“Thirteen years have passed since university reform institutionalised the LMD system (three cycle system of Licence, Master, Doctorate) in Algeria and many other Northern and Western African countries. Along the way, we realised that even though the overall architecture of training and teaching has changed, practices have evolved very little”.
This assertion was made by HERE Mohammed Amine Allal in the article “How To Make Learning And Student Training Successful?”. He highlights the importance of the LMD reform not only as a reform of course architecture, but also, and essentially, for teaching differently, learning differently, and evaluating differently.
For Mr. Allal, Head of the Department of Quality Assurance at the University of Tlemcen (Algeria), the diversification of education and training that has resulted from these reforms has given more autonomy to Algerian universities. However, there is a persistent need for support in reform implementation: This implies tools and quality standards to underpin reform, and training on integrating learning outcomes into study programmes, which are linked to a national qualifications framework.
Setting up a teaching and learning process that is well thought out, planned, developed, and evaluated (by students and teachers) is needed in Algeria. The results of programmes must be measured by internal and external experts, involving stakeholders from the socio-professional sector. This succession of activities reveals the importance of recognising and promoting the use of learning outcomes, which are essential factors for the socio-economic and cultural development of Algeria.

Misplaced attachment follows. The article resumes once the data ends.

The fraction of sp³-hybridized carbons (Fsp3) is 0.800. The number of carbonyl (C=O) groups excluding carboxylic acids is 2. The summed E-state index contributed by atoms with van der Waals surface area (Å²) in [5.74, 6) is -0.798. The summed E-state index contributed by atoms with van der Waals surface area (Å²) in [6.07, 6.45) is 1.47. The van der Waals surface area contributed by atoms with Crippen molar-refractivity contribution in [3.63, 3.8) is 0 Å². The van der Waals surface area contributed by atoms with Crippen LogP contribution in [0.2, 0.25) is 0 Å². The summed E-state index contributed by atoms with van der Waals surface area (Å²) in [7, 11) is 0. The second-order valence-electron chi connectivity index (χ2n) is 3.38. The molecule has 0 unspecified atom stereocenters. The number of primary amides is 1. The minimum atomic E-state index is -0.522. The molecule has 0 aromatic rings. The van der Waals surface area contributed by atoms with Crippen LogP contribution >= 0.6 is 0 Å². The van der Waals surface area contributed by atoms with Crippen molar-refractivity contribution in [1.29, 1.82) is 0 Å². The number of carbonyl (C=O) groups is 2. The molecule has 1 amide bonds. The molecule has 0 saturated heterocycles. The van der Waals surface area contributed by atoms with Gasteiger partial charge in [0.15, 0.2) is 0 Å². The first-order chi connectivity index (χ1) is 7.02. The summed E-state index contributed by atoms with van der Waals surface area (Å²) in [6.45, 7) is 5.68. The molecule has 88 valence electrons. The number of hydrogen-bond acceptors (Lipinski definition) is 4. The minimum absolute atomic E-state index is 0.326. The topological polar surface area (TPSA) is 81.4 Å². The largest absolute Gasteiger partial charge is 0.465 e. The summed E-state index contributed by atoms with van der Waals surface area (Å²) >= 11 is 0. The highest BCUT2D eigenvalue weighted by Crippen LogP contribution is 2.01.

However, Mr Allal cites a crucial question that remains unanswered: how can student-centred learning really be promoted and facilitated? To better answer to this question, Mr. Allal presents four dimensions that should be considered during the design and implementation of study programmes, as suggested by Faulx D. and Dance C. (2015): didactics, motivations; Identity, and socio-relationship. In order to succeed in developing all these abilities within the learner, Mr. Allal presents different concepts that should be integrated in all courses by the Algerian universities to better ensure the quality of the whole training process: encouraging creative thinking and entrepreneurship, orienting students better towards both labour market needs and societal needs and inspiring students to be agents of progress and change.
Finally, Mr. Allal summarizes different points presented by Le Boterf (2006) for transforming teaching and learning in practice for the purpose of strengthening quality, including teaching objectives, instructional strategies, treatment of learning content, evaluation and regulation, among others.
According to Mr. Allal, if we want results and significant progress, it is at the level of pedagogy and didactics that we must strive for change, continuously improving the performance of teachers, who must, for their part, employ innovative methods and utilise communication technologies.
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